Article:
January 18, 2010: The first UPS national panel will be in Ft. Lauderdale, March 1-3, at the Westin Beach Resort. The other panels are scheduled for June 7-9 and Oct. 11-13, locations to be announced.
TDU will make the docket and decisions available online for members.
January 18, 2010: Management spent last year crying that the company was losing money. But as Teamster Voice goes to press, the company has told investors that fourth quarter profits per share will be 12 to 29 percent higher than previously announced.
After taxes, UPS made $1.4 billion in profit in the first nine months of 2009 alone. Brown will announce its 2009 profit numbers on Feb. 2. TDU will post the info online at www.tdu.org.
January 18, 2010: UPS will start field-testing its latest DIAD later this year. The DIAD V is about half the size and weight of the current version. Brown has partnered with Honeywell to add new bells and whistles, some small and some that may dramatically change life at UPS—especially when combined with other new technology like telematics.
DIAD V will include a color, auto-focus, flash camera to use for proof-of-delivery. (Hopefully, it will also help drivers document when supervisors are handling packages and doing our work!)
The new DIAD also has a color display and much more memory. UPS says it will be able to use DIAD to download training videos to all drivers simultaneously. More ominously the company says future applications will include “maps” and “navigation.”
Teamsters need to be aware. Some aspects of new technology make our jobs easier. But management also has another agenda. They want to dumb down our jobs to try exert more control over drivers and make us more replaceable.
Telematics technology lets management track where we’re driving. Our DIADS may soon tell us where to drive.
The best protection for UPS drivers has always been to follow the methods and work at a safe and even pace. That will become even more necessary as management rolls out new technology.
January 18, 2010: Management is squeezing package drivers more than ever. TDU arms UPS Teamsters with the information we need to protect ourselves. Read these online resources at www.tdu.org/upstoolbox. Or call TDU at 313-842-2600.
- Using Daily Log Books: Keeping track of your day can give you back up if you’re facing production harassment or accused of stealing time—and it can help back off management too. Many UPS Teamsters use TDU’s Daily Log Book.
- Working Safe, Working Smart: UPS management is laying off drivers, adding stops to routes, and pushing package car drivers to increase production more than ever. Following UPS’s methods is the best way to protect yourself.
- Fighting Discipline for Production: Our union contract does not recognize the SPORH or any other production number. But that doesn’t stop UPS management from trying to use SPORH’s as a basis for discipline. Find out how to protect yourself—and other Teamsters—if management comes after you for production.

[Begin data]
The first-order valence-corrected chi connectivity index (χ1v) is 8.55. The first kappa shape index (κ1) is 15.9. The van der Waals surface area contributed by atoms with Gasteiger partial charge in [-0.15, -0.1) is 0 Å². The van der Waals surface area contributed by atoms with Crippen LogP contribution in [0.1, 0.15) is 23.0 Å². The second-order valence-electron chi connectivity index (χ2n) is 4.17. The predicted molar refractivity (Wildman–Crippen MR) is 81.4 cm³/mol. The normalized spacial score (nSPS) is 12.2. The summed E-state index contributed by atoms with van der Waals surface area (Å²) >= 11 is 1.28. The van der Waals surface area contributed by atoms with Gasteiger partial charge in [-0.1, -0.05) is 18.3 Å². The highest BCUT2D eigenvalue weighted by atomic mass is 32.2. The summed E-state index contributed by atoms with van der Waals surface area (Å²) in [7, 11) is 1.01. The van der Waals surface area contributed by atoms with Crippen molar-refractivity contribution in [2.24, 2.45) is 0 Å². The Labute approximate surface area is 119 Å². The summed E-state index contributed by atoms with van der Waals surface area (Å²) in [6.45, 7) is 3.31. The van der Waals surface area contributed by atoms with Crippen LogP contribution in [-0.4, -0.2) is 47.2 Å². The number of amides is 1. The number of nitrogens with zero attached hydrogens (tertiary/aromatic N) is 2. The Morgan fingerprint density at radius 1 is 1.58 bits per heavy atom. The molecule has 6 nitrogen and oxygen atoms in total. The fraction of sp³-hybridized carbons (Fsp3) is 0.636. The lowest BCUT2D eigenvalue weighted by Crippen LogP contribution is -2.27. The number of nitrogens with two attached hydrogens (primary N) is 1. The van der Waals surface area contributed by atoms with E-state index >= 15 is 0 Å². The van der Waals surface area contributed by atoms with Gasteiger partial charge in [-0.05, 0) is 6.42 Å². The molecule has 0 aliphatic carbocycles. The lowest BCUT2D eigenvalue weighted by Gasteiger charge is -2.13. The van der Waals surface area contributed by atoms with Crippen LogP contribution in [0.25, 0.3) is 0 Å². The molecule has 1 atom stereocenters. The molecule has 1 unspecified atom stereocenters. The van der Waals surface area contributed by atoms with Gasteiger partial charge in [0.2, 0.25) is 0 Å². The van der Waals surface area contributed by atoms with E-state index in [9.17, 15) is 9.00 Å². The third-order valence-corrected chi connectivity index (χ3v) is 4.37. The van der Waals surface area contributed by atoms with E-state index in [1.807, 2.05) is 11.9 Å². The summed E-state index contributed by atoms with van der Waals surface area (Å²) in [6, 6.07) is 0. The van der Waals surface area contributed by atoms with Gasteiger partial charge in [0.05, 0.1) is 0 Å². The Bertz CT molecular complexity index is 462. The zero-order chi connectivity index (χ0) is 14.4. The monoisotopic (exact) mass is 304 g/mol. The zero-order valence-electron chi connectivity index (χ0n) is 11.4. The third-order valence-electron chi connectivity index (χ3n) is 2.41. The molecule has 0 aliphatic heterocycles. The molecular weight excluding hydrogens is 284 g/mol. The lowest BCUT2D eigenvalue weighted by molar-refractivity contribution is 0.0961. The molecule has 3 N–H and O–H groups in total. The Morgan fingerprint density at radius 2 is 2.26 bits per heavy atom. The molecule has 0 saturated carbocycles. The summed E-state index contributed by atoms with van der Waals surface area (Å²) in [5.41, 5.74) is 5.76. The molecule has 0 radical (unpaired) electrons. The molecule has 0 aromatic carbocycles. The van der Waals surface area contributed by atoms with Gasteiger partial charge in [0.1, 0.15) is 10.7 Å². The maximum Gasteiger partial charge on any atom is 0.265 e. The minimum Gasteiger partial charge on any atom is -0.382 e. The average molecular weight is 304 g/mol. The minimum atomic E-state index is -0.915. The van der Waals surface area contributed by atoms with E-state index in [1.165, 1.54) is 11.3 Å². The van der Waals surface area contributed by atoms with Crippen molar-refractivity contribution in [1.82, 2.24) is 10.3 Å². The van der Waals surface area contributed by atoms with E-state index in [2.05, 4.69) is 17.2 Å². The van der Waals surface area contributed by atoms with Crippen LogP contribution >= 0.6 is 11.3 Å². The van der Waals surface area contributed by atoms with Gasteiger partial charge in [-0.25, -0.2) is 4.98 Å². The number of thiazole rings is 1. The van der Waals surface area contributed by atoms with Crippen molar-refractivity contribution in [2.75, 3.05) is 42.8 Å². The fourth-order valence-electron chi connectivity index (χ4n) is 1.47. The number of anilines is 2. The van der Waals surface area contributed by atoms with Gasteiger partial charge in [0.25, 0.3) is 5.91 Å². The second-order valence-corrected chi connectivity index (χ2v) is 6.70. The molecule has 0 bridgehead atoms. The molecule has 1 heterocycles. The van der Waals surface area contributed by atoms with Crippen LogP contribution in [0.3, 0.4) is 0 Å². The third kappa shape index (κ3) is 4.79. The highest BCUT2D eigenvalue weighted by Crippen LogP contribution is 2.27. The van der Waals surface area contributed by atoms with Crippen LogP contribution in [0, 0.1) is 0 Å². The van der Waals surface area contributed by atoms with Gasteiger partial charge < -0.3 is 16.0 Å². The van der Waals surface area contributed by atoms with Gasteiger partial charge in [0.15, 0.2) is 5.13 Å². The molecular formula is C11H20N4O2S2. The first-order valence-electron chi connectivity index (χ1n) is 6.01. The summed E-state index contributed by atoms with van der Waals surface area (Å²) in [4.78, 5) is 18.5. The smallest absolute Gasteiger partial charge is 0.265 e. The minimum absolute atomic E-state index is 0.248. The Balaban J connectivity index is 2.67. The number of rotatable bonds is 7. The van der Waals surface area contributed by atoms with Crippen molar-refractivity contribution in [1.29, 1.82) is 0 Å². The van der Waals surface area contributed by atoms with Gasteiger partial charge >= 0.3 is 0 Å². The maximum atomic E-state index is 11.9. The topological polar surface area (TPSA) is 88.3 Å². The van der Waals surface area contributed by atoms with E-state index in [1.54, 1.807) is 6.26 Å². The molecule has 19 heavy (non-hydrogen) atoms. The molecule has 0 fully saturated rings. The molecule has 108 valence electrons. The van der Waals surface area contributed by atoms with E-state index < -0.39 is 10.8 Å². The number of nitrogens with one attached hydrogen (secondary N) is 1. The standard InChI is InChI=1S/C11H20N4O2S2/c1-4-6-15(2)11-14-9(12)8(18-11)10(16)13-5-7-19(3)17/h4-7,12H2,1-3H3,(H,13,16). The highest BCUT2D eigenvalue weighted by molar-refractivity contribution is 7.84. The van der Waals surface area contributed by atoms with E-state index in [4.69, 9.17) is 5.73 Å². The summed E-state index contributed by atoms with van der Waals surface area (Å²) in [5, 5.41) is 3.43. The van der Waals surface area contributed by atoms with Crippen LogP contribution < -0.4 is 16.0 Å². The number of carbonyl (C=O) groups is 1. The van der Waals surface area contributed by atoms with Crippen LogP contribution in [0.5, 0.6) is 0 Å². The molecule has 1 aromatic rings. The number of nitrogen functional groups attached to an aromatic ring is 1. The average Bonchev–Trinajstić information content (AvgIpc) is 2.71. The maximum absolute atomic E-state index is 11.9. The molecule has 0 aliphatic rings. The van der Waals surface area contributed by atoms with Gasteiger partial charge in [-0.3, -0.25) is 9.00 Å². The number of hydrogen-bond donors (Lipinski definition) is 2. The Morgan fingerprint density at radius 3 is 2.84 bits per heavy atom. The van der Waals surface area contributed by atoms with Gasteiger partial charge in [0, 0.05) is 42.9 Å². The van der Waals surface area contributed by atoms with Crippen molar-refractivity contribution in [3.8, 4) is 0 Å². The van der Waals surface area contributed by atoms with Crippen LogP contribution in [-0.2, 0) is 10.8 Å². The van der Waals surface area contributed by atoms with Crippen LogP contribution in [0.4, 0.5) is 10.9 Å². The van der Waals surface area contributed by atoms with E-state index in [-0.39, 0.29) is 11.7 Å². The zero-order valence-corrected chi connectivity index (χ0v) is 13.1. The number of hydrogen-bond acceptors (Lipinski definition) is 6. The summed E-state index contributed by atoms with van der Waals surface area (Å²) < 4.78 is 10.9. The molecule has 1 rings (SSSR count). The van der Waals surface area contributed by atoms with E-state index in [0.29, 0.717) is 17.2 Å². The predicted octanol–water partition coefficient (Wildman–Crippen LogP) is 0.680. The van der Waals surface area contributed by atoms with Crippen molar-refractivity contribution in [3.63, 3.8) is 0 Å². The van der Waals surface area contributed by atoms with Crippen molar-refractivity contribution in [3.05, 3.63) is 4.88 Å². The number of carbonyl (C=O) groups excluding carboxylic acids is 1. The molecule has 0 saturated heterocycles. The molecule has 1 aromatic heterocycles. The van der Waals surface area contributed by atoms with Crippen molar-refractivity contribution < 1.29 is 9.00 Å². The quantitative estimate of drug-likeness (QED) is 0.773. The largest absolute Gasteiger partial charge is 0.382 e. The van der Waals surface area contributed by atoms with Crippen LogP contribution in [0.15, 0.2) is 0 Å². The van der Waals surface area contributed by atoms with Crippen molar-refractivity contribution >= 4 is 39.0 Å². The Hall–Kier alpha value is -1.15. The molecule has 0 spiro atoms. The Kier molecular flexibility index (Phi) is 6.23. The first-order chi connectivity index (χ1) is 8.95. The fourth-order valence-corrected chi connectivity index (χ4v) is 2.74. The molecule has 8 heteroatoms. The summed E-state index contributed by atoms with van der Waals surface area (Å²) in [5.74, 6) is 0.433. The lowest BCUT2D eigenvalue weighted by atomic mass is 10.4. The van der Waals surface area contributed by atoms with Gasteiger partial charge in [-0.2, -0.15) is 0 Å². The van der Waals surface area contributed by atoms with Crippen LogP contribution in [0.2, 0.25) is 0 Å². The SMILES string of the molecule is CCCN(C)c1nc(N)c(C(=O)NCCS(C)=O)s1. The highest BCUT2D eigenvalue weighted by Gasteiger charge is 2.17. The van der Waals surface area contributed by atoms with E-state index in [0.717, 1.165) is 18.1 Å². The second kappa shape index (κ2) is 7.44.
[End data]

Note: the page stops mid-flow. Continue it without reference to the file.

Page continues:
- New Technology Tracks Drivers’ Every Move: UPS is implementing new technology that allows management to monitor drivers like never before. Telematics combines data from the DIAD, GPS and more than 200 sensors mounted on the package car. It amounts to a daily OJS without a manager ever getting in your truck.
February 1, 2010: The Hoffa administration has revoked the charters of Chicago Locals 714 and 726, and created a new Local 700 for Chicagoland public sector Teamsters.
Members were not given a vote; they simply got a letter announcing the switch.
Rumors had circulated that a change was imminent. But members thought they would have the right to vote on any merger or change to their locals.
The Teamster Constitution requires a membership vote when one local is merged into another. By revoking the charters, Hoffa was able to subvert this membership right. The “new” local will continue under the trusteeship of Joint Council 25 President John Coli. Both locals were already under trusteeship.
Creating Local 700 with the continued trusteeship gives Hoffa and Coli another 18 months to get their people in place. If they expect to win the support of the members, the assigned trustees and union staff need to be a lot more available and accountable when it comes to enforcing our contract. Up to this point, that hasn’t been the case.
January 18, 2010: The newest appointee to the General Executive Board (GEB) of the Teamsters Union is Al Mixon, of Cleveland. There have been five vacancies in the union’s top body in the past year, providing an opportunity to add some innovative and diverse leadership, but Hoffa has for the most part appointed more of the in-crowd.
Mixon replaces Carroll Haynes of New York, who retired as head of Local 237 in 2007, but held on to his top post until recently. Mixon was first hired in Cleveland by Jackie Presser, who later became IBT president and was indicted for racketeering in Local 507. Mixon became the principal officer of Local 507 in 2003 and serves as the chairman of the Teamster National Black Caucus; he is presently the only African American on the 26-member GEB.
Other 2009 GEB appointees were Rome Aloise of Oakland Calif., who assumed the positions of his retiring brother in law, Chuck Mack, and Brad Slawson of Minneapolis, who replaced the retiring Cheryl Johnson. With Johnson’s retirement, there are no women as voting members of the GEB.